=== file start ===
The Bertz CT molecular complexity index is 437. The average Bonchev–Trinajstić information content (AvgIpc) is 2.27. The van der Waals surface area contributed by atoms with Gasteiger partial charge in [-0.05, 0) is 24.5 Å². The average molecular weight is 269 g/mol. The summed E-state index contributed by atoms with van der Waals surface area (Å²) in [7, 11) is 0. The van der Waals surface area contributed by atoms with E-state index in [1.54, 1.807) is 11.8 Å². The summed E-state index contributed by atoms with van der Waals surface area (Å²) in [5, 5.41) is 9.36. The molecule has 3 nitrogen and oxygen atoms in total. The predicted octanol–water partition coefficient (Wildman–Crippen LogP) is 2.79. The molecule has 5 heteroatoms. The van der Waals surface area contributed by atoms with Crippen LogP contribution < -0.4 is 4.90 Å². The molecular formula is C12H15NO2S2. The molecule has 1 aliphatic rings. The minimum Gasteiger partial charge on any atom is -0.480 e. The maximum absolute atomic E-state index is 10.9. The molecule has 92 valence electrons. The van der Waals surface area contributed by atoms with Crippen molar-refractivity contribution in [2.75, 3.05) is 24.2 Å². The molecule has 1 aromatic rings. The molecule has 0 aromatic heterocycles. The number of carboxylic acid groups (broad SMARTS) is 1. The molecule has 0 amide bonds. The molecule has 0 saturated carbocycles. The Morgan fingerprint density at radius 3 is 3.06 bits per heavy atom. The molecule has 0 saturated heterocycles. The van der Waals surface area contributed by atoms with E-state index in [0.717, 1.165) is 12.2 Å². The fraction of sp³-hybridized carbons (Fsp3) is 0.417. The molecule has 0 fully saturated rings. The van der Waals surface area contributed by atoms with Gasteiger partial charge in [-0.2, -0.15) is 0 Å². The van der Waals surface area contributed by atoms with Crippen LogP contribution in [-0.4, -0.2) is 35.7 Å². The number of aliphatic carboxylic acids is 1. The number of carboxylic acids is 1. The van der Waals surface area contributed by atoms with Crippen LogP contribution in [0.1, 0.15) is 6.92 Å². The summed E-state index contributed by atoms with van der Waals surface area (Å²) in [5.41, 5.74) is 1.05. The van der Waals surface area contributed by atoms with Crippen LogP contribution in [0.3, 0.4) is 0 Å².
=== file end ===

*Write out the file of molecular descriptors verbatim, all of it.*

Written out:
The Bertz CT molecular complexity index is 437. The average Bonchev–Trinajstić information content (AvgIpc) is 2.27. The van der Waals surface area contributed by atoms with Gasteiger partial charge in [-0.05, 0) is 24.5 Å². The average molecular weight is 269 g/mol. The summed E-state index contributed by atoms with van der Waals surface area (Å²) in [7, 11) is 0. The van der Waals surface area contributed by atoms with E-state index in [1.54, 1.807) is 11.8 Å². The summed E-state index contributed by atoms with van der Waals surface area (Å²) in [5, 5.41) is 9.36. The molecule has 3 nitrogen and oxygen atoms in total. The predicted octanol–water partition coefficient (Wildman–Crippen LogP) is 2.79. The molecule has 5 heteroatoms. The van der Waals surface area contributed by atoms with Crippen LogP contribution < -0.4 is 4.90 Å². The molecular formula is C12H15NO2S2. The molecule has 1 aliphatic rings. The minimum Gasteiger partial charge on any atom is -0.480 e. The maximum absolute atomic E-state index is 10.9. The molecule has 92 valence electrons. The van der Waals surface area contributed by atoms with Crippen molar-refractivity contribution in [2.75, 3.05) is 24.2 Å². The molecule has 1 aromatic rings. The molecule has 0 aromatic heterocycles. The number of carboxylic acid groups (broad SMARTS) is 1. The molecule has 0 amide bonds. The molecule has 0 saturated carbocycles. The Morgan fingerprint density at radius 3 is 3.06 bits per heavy atom. The molecule has 0 saturated heterocycles. The van der Waals surface area contributed by atoms with E-state index in [0.717, 1.165) is 12.2 Å². The fraction of sp³-hybridized carbons (Fsp3) is 0.417. The molecule has 0 fully saturated rings. The van der Waals surface area contributed by atoms with Gasteiger partial charge in [-0.2, -0.15) is 0 Å². The van der Waals surface area contributed by atoms with Crippen LogP contribution in [-0.4, -0.2) is 35.7 Å². The number of aliphatic carboxylic acids is 1. The number of carboxylic acids is 1. The van der Waals surface area contributed by atoms with Crippen LogP contribution in [0.1, 0.15) is 6.92 Å². The summed E-state index contributed by atoms with van der Waals surface area (Å²) in [5.41, 5.74) is 1.05. The van der Waals surface area contributed by atoms with Crippen LogP contribution in [0.3, 0.4) is 0 Å².